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Department
Commerce
Course
COMM 151
Professor
Ethan Pancer
Semester
Winter

Description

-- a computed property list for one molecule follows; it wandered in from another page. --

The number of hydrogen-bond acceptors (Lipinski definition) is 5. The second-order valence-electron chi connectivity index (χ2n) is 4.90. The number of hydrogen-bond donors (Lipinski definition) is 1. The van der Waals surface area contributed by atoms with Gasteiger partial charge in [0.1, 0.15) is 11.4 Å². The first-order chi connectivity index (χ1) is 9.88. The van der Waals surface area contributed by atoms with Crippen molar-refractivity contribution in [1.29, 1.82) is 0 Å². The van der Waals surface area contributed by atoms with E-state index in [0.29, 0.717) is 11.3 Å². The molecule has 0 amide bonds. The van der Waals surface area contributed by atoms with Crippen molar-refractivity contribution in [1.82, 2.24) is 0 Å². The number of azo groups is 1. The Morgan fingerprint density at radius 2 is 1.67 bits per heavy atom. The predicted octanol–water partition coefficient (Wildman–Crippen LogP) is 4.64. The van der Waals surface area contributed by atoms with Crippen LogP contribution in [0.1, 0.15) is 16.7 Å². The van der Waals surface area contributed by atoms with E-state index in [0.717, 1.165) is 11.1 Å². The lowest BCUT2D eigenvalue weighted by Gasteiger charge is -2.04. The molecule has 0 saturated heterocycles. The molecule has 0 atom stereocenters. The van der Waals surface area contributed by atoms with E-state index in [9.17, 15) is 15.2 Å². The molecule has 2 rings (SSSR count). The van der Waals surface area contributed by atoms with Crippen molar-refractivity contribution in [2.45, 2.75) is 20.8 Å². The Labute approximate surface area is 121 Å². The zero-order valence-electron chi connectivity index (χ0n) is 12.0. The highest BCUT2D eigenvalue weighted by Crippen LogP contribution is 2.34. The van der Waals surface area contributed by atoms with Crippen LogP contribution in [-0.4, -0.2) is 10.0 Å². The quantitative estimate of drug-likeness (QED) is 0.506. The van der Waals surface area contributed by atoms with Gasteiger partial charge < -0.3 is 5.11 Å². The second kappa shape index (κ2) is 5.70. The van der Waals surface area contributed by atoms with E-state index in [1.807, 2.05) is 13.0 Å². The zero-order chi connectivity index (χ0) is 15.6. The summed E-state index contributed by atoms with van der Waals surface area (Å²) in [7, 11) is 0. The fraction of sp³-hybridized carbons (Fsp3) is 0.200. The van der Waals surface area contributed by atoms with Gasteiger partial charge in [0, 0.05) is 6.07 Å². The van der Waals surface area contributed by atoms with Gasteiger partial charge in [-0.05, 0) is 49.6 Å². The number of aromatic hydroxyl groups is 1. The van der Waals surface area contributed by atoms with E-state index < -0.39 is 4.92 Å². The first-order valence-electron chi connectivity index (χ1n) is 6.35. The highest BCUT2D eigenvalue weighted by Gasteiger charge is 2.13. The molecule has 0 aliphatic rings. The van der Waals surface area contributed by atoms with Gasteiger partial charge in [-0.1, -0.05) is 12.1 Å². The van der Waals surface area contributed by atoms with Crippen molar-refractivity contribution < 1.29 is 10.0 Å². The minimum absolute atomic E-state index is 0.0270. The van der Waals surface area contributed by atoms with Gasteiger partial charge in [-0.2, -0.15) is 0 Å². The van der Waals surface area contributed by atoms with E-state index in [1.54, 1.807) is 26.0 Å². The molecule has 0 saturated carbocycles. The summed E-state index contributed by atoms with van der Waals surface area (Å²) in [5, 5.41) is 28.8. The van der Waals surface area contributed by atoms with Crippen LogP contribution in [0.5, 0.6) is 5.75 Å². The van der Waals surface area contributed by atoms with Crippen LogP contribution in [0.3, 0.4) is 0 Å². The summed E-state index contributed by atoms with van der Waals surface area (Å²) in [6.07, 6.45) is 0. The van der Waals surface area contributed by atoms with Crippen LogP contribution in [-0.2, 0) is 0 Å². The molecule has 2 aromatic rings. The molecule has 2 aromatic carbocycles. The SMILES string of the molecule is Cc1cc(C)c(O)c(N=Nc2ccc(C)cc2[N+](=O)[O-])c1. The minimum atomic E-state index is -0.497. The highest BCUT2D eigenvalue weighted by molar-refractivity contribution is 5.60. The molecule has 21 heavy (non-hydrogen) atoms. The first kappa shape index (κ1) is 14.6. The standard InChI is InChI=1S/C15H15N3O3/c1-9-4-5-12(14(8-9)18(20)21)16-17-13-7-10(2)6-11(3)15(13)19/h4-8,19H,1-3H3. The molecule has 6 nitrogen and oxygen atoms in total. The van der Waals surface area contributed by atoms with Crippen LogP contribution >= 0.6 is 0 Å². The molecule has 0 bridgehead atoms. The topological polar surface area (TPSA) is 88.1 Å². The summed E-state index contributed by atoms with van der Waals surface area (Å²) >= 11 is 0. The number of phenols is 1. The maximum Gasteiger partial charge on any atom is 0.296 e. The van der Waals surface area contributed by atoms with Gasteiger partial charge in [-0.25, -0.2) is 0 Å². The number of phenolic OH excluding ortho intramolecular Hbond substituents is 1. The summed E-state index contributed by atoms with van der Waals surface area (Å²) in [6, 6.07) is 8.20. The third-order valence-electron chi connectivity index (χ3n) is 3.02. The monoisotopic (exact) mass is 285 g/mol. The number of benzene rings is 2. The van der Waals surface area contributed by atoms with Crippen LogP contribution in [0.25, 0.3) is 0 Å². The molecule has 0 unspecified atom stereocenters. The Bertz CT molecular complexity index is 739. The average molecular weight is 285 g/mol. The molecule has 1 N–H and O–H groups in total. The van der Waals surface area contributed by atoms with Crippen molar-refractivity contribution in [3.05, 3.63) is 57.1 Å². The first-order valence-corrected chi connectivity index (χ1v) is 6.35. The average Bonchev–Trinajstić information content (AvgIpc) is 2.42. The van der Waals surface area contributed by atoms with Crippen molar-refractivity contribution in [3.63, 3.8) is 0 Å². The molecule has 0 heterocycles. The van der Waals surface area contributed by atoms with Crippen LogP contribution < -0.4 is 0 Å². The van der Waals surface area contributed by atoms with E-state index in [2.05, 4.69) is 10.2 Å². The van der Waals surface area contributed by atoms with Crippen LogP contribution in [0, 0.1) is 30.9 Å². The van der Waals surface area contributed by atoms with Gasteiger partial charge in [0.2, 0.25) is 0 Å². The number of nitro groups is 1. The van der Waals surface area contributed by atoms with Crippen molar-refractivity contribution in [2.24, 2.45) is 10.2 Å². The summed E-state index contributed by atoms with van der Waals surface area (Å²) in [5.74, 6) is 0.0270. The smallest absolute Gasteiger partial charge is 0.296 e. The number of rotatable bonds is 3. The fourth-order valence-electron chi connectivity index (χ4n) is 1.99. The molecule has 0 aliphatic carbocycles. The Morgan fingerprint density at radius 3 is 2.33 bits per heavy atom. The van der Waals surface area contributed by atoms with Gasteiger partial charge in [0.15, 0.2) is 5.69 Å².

Chapter 1  Organizations: social inventions for accomplishing common goals through group effort  Organizational behaviour: the attitudes and behaviours of individuals and groups in organizations  Sustained competitive advantage and organizational effectiveness are increasingly related to the management of human capital and organizational behaviour  Goals: predicting, explaining, and managing behaviour that occurs in organizations o Predicting: of the behaviour of others o Explaining: explain events in organizations o Management: the art of getting things accomplished in organizations through others  Classical view point: an early prescription on management that advocated high specialization of labour, intensive coordination, and centralized decision making o 1900s o Military settings, mining operations and factories  Scientific Management: Frederick Taylor’s system for using research to determine the optimum degree of specialization and standardization of work tasks o by the rules – written instruction o “functional foremanship” – supervisors specialization  Bureaucracy: Max Weber’s ideal type of organization that included a strict chain of command, detailed rules, high specialization, centralized power, and selection and promotion based on technical competence  Hawthorn studies: Research conducted at the Hawthorne plant of Western Electric near Chicago in the 1920s and 1930s that illustrated how psychological and social processes affect productivity and work adjustment  Human relations movement: a critique of classical management and bureaucracy that advocated management styles that were more participative and oriented toward employee needs o Strict specialization incompatible with human needs for growth o Strong centralization often fail to take advantage of created ideas and knowledge of lower members o Strict impressionable rules suppress achievement above and beyond o Strong specialization causes employee to lose sight of goals of organization  which leadership style is most effective is dependent on the situation  Contingency approach: an approach to management that recognizes that there is no one best way to manage, and that an appropriate management style depends on the demands of the situation Formal Authority and Status Informattional Roles Interpersonal Roles Decsional Roles Monitor Figurehead Entrepreneur Disseminator Disturbance handler Leader Spokesperson Liasons Resource alllocatro Negotiator  Interpersonal Roles: expected behaviours that have to do with establishing and maintaining interpersonal relations o Figurehead role: managers serve as symbols of their organization o Leadership role: managers select, mentor, reward, and discipline employees o Liaison role: managers maintain horizontal contracts inside and outside the organization  Informational Roles: roles concerned with the various ways managers receive and transmit information o Monitor role: managers scan the internal and external environments of the firm to follow current performance and to keep themselves informed of the new ideas and trends o Disseminator role: managers send information on both facts and preferences to others o Spokesperson role: concerns mainly sending messages into the organization’s external environment  Decisional Roles: final set of managerial roles Mintzberg discussed deals with decision making o Entrepreneur role: managers turn problems and opportunities into plans for improved changes o Disturbance Handler role: managers deal with problems stemming from employee conflicts and address threats to resources and turf o Resource allocation role: managers decide how to deploy time, money, personnel, and other critical resources o Negotiator role: managers conduct major negotiations with other organizations and individuals  Routine communication: formal sending of information and the handling of paperwork  Traditional management: planning, decision making, and controlling primarily  Networking: interacting with people outside of the organization and informal socializing and politicking with insiders  Human Resource management: motivating and reinforcing, disciplining, and punishing, managing conflict, staffing, and training and developing employees Manegerial Activities Exchanging Information Handeling Paperwork Planning Decision Making Controlling Interacting with Outsiders Socializing/Policking Training/Developing Staffing Motivating/Reinforcing Managing Conflict  Agenda Setting: Kotter’s managers agendas of what they want to accomplish for organization  Networking: Kotter’s managers established a wide formal and informal network of key people both inside and outside of their organization  Agenda Implementation: managers used networks to implement the agendas  Intuition important in managers  International business has different behavioural requirements  Quality, speed and flexibility (hypercompetitive): involvement, commitment, and teamwork needed from employees  Talent Management: an organization’s processes for attracting, developing, retaining, and utilizing people with the required skills to meet current and future business needs  Corporate Social Responsibility (CSR): An organization taking responsibility for the impact of its decisions and actions on its stakeholders Chapter 5  Motivation: the extent to which persistent effort is directed toward a goal o Effort o Persistence o Direction o Goal  Intrinsic motivation: motivation that stems from the direct relationship between the worker and the task; it is usually self-applied  Extrinsic motivation: motivation that stems from the work environment external to the task; it is usually applied by others  Self-determination theory: a theory of motivation that considers whether people’s motivation is autonomous or controlled  Autonomous motivation: when people are self-motivated by intrinsic factors  Controlled motivation: when people are motivated to obtain a desired consequence or extrinsic reward •General cognitive ability •emtotional Amont of effort intelligence Persistence of effort Motivation Performance Direction of effort •personality •task •chance •understanding  Performance: the extent to which an organizational member contributes to achieving the objectives of the organization o General cognitive ability: a person’s basic information processing capacities and cognitive resources o Emotional intelligence: the ability to understand and manage one’s own and other’s feelings and emotions emotions, emotional Managing emotions Perceiveing emotions accuratUsing emotions to language, and the so as to attain specific in oneself and others facilitate thinking signals conveyed by goals emotions  Need theories: motivation theories that specify the kinds of needs people have and the conditions under which they will be motivated to satisfy these needs in a way that contributes to performance NEEDS → BEHAVIOUR →INCENTIVES AND GOALS Higher Maslow’s Need Alderfer’s ERG Intrinsic order Hierarchy Theory Motivation needs Self-actualization Growth Self-esteem Belongingness Relatedness Basic Safety Extrinsic Needs Physiological Existence Motivation  Maslow’s Hierarchy of needs: a five-level hierarchical need theory of motivation that specifies that the lowest-level unsatisfied need has the greatest motivating potential  ERG theory: a three-level theory of motivation (existence, relatedness, growth) that allows for movement up and down the hierarchy  McClelland’s Theory of needs: a non-hierarchical need theory of motivation that outlines the conditions under which certain needs result in particular patterns of motivation o Need of achievement: a strong desire to perform challenging tasks well o Need for affiliation: a strong desire to establish and maintain friendly compatible interpersonal relationships o Need for power: a strong desire to influence others, making a significant impact or impression  Process theories: motivation theories that specify the details of how motivation occurs  Expectancy theory: a process theory that states that motivation is determined by the outcomes that people expect to occur as a result of their actions on the job  Outcomes: consequences that follow work behaviour  Instrumentality: the probability that a particular first-level outcome will be followed by a particular second-level outcome  Valence: the expected value of work outcomes: the extent to which they are attractive or unattractive the valence of a particular = Ʃ instrumentalities X second-level valences first level outcome  Expectancy: the probability that a particular first-level outcome can be achieved  Force: the effort directed toward a first-level outcome Force = first-level valence X expectancy First-Level Outcomes Second-Level (expectancy) Outcomes (instrumental) Money Valence Sense of Accomplishment Valence HigValencectivity Peer Acceptance Valence Force? Fatigue Valence Average Productivity (same as above) Valence expectancy = .3 Instrumentality = .6 Instrumentality = .3 Instrumentality = .2 expectancy = 1.0 Instrumentality = .1 Pay Raise High valence = 5 proformance Prmotion Valence = 7 force? Pay Raise Valence = 5 Average Performance Prmotion Valence = 7  Equity theory: a process theory that states that motivation stems from a comparison of the inputs one invests in a job and the outcomes one receives in comparison with the inputs and outcomes of another person or group  Goal: the object or aim of an action  Goal setting theory: a process theory that states that goals are motivational when they are specific, challenging, and when organizational members are committed to them and feedback about progress toward goal attainment is provided Goals: Mechanisms: Specific Direction Challenge Effort Performance Goal commitment Persistence Feedback Task strategies  Goal orientation: an individual’s goal preferences in achievement situations  Learning goal orientation: a preference to learn new things and develop competence in an activity by acquiring new skills and mastering new situations  Performance-prove goal orientation: a preference to obtain favorable judgements about the outcome of one’s performance  Performance-avoid goal orientation: a preference to avoid negative judgments about the outcome of one’s performance  Distal goal: long-term or end goals  Proximal goal: short-term pr sub-goals  See diagram text book page 170 Chapter 5  Price-rate: a pay system in which individual workers are paid a certain sum of money for each unit of production completed  Wage incentive plans: various systems that link pay to performance on production jobs o Lowered quality o Differential opportunity o Reduced Cooperation o Incompatible Job Design  Restriction of productivity: the artificial limitation of work output that can occur under wage incentive plans  Merit pay plans: systems that attempt to link pay to performance on white-collar jobs  Lump sum bonus: merit pay that is awarded in a single payment and not built into base pay Actual Pay Managers Estimate Manger’s Boss $ Underestimates Boss’s Pay $ Overestimates Peers’ Pay Manager’s Average Peer $ $ Overestimates Subordinates’ Pay Manager’s Average Subordinate $  Profit sharing: the return of some company profit to employees in the form of a cash bonus or a retirement supplement  Employee stock ownership plans (ESOPs): Incentive plans that allow employees to own a set amount of a company’s shares and provide employees with a stake in the company’s future earnings and success  Gainsharing: a group pay incentive plan based on productivity or performance improvements over which the workforce has some control  Skill-based pay: a system in which people are paid according to the number of job skills they have acquired  Job scope: the breadth and depth of a job  Breadth: the number of different activities performed on a job  Depth: the degree of discretion or control a worker has over how work tasks are performed High Quality Control Manager Equipment Professor Monitoring Job Depth Low Traditional Assembly line Assembly line job Utility worker Low High Job Breadth  Job rotation: rotating employees to different tasks and jobs in an organization  Skill variety: the opportunity to do a variety of job activities using various skills and talents  Autonomy: the freedom to schedule one’s own work activities and decide work procedures  Task significance: the impact that a job has on other people  Task Identity: the extent to which a job involves doing a complete piece of work, from beginning to end Critical Core job Psychological characteristics Outcomes states Skill Variety High Internal work Experienced Meaninfulness of the motivation Task Identity Work HSatisfaction Task Significance ExOutcomes of the worklity for High General Job Autonomy Knowledge of the Actual results of Satisfaction Feedback from Job the Work Activities High work Effectiveness Moderators: 1. Knowledge and Skill 2. Growth Need Strength 3. "Context" Satisfaction  Feedback: information about the effectiveness of one’s work performance Motivating potential score = x autonomy x job feedback  Growth need strength: the extent to which people desire to achieve higher-order need satisfaction by performing their jobs  Job enrichment: the design of jobs to enhance intrinsic motivation, quality of working life, and job involvemen